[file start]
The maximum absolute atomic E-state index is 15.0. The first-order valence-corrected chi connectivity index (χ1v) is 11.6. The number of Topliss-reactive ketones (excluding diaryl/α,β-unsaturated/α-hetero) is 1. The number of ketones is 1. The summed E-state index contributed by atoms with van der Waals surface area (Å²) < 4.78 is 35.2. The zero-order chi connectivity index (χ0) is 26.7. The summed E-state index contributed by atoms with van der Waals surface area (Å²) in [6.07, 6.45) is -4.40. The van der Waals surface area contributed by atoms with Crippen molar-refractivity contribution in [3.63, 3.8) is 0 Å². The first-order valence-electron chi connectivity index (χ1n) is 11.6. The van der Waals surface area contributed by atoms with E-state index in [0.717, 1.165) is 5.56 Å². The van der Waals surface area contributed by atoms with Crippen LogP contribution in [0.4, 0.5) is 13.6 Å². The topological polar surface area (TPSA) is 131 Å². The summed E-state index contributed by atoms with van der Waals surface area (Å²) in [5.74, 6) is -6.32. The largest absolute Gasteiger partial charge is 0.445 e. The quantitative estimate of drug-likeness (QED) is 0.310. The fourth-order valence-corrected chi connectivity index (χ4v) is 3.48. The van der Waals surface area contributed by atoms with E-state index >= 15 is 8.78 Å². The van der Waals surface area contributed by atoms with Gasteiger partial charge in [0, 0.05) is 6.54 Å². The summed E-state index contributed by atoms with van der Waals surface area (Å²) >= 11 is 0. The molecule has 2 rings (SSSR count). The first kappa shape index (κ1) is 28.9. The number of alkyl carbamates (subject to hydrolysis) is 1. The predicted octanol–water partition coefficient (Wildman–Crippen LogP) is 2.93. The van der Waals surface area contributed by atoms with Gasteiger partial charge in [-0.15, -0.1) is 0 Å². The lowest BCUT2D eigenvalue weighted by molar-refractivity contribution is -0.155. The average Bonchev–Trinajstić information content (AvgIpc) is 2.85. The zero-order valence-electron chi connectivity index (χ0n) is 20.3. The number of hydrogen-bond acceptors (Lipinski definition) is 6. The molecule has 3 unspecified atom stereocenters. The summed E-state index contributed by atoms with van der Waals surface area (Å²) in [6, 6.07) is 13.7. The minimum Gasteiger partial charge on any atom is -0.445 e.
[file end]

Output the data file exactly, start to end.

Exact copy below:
The maximum absolute atomic E-state index is 15.0. The first-order valence-corrected chi connectivity index (χ1v) is 11.6. The number of Topliss-reactive ketones (excluding diaryl/α,β-unsaturated/α-hetero) is 1. The number of ketones is 1. The summed E-state index contributed by atoms with van der Waals surface area (Å²) < 4.78 is 35.2. The zero-order chi connectivity index (χ0) is 26.7. The summed E-state index contributed by atoms with van der Waals surface area (Å²) in [6.07, 6.45) is -4.40. The van der Waals surface area contributed by atoms with Crippen molar-refractivity contribution in [3.63, 3.8) is 0 Å². The first-order valence-electron chi connectivity index (χ1n) is 11.6. The van der Waals surface area contributed by atoms with E-state index in [0.717, 1.165) is 5.56 Å². The van der Waals surface area contributed by atoms with Crippen LogP contribution in [0.4, 0.5) is 13.6 Å². The topological polar surface area (TPSA) is 131 Å². The summed E-state index contributed by atoms with van der Waals surface area (Å²) in [5.74, 6) is -6.32. The largest absolute Gasteiger partial charge is 0.445 e. The quantitative estimate of drug-likeness (QED) is 0.310. The fourth-order valence-corrected chi connectivity index (χ4v) is 3.48. The van der Waals surface area contributed by atoms with E-state index >= 15 is 8.78 Å². The van der Waals surface area contributed by atoms with Gasteiger partial charge in [0, 0.05) is 6.54 Å². The summed E-state index contributed by atoms with van der Waals surface area (Å²) >= 11 is 0. The molecule has 2 rings (SSSR count). The first kappa shape index (κ1) is 28.9. The number of alkyl carbamates (subject to hydrolysis) is 1. The predicted octanol–water partition coefficient (Wildman–Crippen LogP) is 2.93. The van der Waals surface area contributed by atoms with Gasteiger partial charge in [-0.15, -0.1) is 0 Å². The lowest BCUT2D eigenvalue weighted by molar-refractivity contribution is -0.155. The average Bonchev–Trinajstić information content (AvgIpc) is 2.85. The zero-order valence-electron chi connectivity index (χ0n) is 20.3. The number of hydrogen-bond acceptors (Lipinski definition) is 6. The molecule has 3 unspecified atom stereocenters. The summed E-state index contributed by atoms with van der Waals surface area (Å²) in [6, 6.07) is 13.7. The minimum Gasteiger partial charge on any atom is -0.445 e.